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Get an Insteon home-automation starter kit for $99.99

That's half off the regular price for this smart-home setup, which includes dimmers and motion sensors.

Rick Broida Senior Editor
Rick Broida is the author of numerous books and thousands of reviews, features and blog posts. He writes CNET's popular Cheapskate blog and co-hosts Protocol 1: A Travelers Podcast (about the TV show Travelers). He lives in Michigan, where he previously owned two escape rooms (chronicled in the ebook "I Was a Middle-Aged Zombie").
Rick Broida
2 min read


I've never really felt the need to "smarten" my home, especially if it means installing a bunch of sensors and whatnot. However, I will say that my Venstar smart thermostat is just about the best thing ever, so maybe I need to rethink all this.

And here's a deal I'm thinking strongly about: Today only, and while supplies last, Best Buy has the Insteon 2522-232 home-automation kit for $99.99, shipped (plus tax). Regular price: $199.99. (Price at Amazon: $187.)

The kit includes two dimmer modules (for remote and scheduled lighting adjustments), a motion sensor, an open/close sensor (for a door or window) and a leak sensor. (Take it from any homeowner: the sooner you learn there's water in your basement, the better!)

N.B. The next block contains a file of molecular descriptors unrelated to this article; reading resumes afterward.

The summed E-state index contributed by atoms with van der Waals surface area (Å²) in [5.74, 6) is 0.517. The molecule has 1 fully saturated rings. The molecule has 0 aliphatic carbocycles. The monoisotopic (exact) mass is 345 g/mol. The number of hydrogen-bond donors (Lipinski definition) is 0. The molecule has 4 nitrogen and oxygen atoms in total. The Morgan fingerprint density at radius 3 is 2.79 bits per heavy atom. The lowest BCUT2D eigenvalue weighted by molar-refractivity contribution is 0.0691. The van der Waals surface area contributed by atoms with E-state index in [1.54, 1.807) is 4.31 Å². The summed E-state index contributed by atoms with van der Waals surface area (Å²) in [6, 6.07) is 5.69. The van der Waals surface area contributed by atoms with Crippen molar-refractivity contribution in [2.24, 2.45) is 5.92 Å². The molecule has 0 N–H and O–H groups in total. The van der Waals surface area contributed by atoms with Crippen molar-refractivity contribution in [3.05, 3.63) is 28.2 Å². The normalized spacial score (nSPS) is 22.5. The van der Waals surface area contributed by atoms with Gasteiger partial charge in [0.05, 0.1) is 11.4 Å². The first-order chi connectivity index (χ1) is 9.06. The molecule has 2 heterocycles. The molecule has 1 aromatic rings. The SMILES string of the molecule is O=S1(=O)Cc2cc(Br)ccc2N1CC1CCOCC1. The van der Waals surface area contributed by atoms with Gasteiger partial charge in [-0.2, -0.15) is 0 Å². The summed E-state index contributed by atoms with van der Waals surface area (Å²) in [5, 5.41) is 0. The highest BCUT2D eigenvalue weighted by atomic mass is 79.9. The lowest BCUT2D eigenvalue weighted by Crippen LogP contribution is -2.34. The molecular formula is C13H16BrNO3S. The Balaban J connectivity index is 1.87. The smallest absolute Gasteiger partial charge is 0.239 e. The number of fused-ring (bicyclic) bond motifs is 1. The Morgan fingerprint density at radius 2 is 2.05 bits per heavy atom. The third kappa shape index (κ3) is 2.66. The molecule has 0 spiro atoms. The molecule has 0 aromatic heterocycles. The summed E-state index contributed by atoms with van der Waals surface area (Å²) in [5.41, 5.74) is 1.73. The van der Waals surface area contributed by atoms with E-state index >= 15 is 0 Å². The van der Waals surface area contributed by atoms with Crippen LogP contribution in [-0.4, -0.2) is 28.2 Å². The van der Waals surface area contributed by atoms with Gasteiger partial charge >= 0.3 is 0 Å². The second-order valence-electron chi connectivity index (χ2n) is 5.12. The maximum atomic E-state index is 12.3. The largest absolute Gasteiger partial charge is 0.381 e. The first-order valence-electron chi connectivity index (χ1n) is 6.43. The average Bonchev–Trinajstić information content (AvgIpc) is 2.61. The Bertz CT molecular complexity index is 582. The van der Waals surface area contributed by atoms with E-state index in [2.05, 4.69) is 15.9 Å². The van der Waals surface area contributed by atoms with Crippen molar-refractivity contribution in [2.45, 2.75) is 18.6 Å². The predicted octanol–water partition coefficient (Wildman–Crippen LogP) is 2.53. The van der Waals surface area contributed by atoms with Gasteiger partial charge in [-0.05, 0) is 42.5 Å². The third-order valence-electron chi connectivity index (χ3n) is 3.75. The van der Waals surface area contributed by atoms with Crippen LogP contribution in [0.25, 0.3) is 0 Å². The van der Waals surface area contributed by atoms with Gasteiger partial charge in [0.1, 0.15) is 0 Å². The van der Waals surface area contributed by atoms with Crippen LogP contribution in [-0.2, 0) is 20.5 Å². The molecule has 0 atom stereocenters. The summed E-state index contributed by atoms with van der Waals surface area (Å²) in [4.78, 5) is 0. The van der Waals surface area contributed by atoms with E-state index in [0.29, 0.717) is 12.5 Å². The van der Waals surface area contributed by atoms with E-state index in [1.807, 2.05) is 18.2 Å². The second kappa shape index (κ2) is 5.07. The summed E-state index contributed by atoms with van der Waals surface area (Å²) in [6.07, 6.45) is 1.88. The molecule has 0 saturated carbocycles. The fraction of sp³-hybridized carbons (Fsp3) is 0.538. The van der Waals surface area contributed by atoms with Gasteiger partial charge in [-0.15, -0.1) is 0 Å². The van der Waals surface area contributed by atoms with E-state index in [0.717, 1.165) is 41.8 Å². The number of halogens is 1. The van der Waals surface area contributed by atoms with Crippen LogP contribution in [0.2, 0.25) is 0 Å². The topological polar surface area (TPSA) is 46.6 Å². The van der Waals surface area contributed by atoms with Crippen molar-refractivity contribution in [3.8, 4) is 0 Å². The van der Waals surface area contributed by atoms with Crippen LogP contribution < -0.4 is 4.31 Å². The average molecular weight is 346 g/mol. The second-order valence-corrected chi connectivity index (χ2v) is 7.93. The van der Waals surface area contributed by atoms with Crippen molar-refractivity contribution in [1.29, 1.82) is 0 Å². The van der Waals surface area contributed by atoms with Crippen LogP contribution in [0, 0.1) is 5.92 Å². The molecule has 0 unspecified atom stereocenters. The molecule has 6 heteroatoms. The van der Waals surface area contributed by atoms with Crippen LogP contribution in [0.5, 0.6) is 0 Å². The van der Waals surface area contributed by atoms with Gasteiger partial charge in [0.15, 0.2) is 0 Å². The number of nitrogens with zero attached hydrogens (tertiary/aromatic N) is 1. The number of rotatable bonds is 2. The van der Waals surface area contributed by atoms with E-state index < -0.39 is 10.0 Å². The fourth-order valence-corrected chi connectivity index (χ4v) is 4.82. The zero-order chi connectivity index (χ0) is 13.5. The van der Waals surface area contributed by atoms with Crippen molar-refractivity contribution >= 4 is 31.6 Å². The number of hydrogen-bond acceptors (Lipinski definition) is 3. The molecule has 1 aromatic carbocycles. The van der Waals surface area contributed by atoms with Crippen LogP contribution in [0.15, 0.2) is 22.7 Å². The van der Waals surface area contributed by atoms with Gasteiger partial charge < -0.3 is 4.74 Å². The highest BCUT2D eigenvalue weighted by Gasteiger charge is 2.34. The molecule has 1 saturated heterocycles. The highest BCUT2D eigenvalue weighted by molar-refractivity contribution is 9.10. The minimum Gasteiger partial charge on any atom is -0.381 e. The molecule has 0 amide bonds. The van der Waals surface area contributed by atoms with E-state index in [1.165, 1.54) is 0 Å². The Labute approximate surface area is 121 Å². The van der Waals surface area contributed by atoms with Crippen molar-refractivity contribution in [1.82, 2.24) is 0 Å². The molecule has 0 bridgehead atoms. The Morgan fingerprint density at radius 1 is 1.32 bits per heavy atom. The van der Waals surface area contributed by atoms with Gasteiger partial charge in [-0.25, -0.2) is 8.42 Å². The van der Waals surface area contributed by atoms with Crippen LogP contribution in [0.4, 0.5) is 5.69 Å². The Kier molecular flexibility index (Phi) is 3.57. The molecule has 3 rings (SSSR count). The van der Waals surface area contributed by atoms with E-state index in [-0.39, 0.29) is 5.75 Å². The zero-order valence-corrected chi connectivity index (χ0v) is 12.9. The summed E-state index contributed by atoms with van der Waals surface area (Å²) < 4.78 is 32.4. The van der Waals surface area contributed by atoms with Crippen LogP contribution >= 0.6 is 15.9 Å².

You also get a hub, which links all the pieces together and allows for future expansion. (Insteon offers a huge range of connected components, everything from wall switches to thermostats to Wi-Fi cameras.) It connects to your router, making it possible to control everything via Android and iOS apps. (There's even Apple Watch integration, according to Insteon's Hub page.)

I'm especially liking this because the sensors are all battery-powered, so you don't have to deal with wires. Plus, there are no monthly fees -- though obviously there's no third-party monitoring, either.

Even so, for $100 the kit offers an awfully affordable way to dip your toe into smart-home waters. The handful of user reviews (at both Amazon and Best Buy) are mostly positive, though apparently you should be prepared to do a little router tweaking (in the form of port forwarding) for successful remote access.

Your thoughts?

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